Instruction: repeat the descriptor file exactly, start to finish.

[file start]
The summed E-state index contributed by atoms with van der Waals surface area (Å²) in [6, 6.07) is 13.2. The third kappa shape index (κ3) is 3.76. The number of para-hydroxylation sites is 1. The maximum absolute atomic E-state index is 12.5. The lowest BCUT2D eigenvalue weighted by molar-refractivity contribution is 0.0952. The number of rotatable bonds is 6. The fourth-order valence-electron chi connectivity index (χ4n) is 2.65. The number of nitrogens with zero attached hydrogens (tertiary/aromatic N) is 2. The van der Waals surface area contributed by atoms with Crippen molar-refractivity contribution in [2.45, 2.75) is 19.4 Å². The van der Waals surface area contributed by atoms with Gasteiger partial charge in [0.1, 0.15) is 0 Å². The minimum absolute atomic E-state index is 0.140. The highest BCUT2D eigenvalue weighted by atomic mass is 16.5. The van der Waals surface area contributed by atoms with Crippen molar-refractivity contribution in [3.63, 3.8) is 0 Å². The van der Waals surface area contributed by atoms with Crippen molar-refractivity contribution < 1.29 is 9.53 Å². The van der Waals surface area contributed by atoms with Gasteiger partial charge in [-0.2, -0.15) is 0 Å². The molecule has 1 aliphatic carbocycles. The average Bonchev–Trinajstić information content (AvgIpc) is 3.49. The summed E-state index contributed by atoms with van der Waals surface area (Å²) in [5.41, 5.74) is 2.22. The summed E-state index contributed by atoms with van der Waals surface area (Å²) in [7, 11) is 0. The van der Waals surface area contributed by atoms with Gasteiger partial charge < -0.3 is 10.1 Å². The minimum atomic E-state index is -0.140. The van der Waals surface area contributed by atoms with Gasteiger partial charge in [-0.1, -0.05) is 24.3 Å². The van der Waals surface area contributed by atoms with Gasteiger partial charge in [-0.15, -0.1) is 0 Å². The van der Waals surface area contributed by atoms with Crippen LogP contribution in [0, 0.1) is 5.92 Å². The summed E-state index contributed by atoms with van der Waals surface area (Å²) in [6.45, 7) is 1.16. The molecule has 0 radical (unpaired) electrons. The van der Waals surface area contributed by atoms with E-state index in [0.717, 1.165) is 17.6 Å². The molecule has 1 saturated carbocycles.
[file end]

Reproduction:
The summed E-state index contributed by atoms with van der Waals surface area (Å²) in [6, 6.07) is 13.2. The third kappa shape index (κ3) is 3.76. The number of para-hydroxylation sites is 1. The maximum absolute atomic E-state index is 12.5. The lowest BCUT2D eigenvalue weighted by molar-refractivity contribution is 0.0952. The number of rotatable bonds is 6. The fourth-order valence-electron chi connectivity index (χ4n) is 2.65. The number of nitrogens with zero attached hydrogens (tertiary/aromatic N) is 2. The van der Waals surface area contributed by atoms with Crippen molar-refractivity contribution in [2.45, 2.75) is 19.4 Å². The van der Waals surface area contributed by atoms with Gasteiger partial charge in [0.1, 0.15) is 0 Å². The minimum absolute atomic E-state index is 0.140. The highest BCUT2D eigenvalue weighted by atomic mass is 16.5. The van der Waals surface area contributed by atoms with Crippen molar-refractivity contribution in [3.63, 3.8) is 0 Å². The van der Waals surface area contributed by atoms with Crippen molar-refractivity contribution < 1.29 is 9.53 Å². The van der Waals surface area contributed by atoms with Gasteiger partial charge in [-0.2, -0.15) is 0 Å². The molecule has 1 aliphatic carbocycles. The average Bonchev–Trinajstić information content (AvgIpc) is 3.49. The summed E-state index contributed by atoms with van der Waals surface area (Å²) in [5.41, 5.74) is 2.22. The summed E-state index contributed by atoms with van der Waals surface area (Å²) in [7, 11) is 0. The van der Waals surface area contributed by atoms with Gasteiger partial charge < -0.3 is 10.1 Å². The minimum atomic E-state index is -0.140. The van der Waals surface area contributed by atoms with Gasteiger partial charge in [-0.1, -0.05) is 24.3 Å². The van der Waals surface area contributed by atoms with Gasteiger partial charge in [-0.15, -0.1) is 0 Å². The van der Waals surface area contributed by atoms with Crippen LogP contribution in [0, 0.1) is 5.92 Å². The summed E-state index contributed by atoms with van der Waals surface area (Å²) in [6.45, 7) is 1.16. The molecule has 0 radical (unpaired) electrons. The van der Waals surface area contributed by atoms with E-state index in [0.717, 1.165) is 17.6 Å². The molecule has 1 saturated carbocycles.